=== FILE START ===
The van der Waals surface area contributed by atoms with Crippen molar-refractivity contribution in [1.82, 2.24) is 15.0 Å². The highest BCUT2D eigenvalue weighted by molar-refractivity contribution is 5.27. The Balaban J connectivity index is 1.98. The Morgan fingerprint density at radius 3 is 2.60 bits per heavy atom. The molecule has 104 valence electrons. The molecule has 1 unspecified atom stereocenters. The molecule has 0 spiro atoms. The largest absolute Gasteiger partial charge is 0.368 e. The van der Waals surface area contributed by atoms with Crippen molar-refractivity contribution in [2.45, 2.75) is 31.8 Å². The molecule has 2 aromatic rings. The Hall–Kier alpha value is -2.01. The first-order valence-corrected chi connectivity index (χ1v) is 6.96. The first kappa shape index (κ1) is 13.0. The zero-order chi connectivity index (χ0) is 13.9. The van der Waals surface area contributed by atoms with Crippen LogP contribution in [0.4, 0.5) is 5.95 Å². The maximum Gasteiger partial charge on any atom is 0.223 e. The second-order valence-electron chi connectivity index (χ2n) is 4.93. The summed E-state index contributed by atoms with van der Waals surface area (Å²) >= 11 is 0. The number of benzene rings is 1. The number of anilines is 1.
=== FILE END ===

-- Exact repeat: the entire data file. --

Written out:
The van der Waals surface area contributed by atoms with Crippen molar-refractivity contribution in [1.82, 2.24) is 15.0 Å². The highest BCUT2D eigenvalue weighted by molar-refractivity contribution is 5.27. The Balaban J connectivity index is 1.98. The Morgan fingerprint density at radius 3 is 2.60 bits per heavy atom. The molecule has 104 valence electrons. The molecule has 1 unspecified atom stereocenters. The molecule has 0 spiro atoms. The largest absolute Gasteiger partial charge is 0.368 e. The van der Waals surface area contributed by atoms with Crippen molar-refractivity contribution in [2.45, 2.75) is 31.8 Å². The molecule has 2 aromatic rings. The Hall–Kier alpha value is -2.01. The first-order valence-corrected chi connectivity index (χ1v) is 6.96. The first kappa shape index (κ1) is 13.0. The zero-order chi connectivity index (χ0) is 13.9. The van der Waals surface area contributed by atoms with Crippen LogP contribution in [0.4, 0.5) is 5.95 Å². The maximum Gasteiger partial charge on any atom is 0.223 e. The second-order valence-electron chi connectivity index (χ2n) is 4.93. The summed E-state index contributed by atoms with van der Waals surface area (Å²) >= 11 is 0. The number of benzene rings is 1. The number of anilines is 1.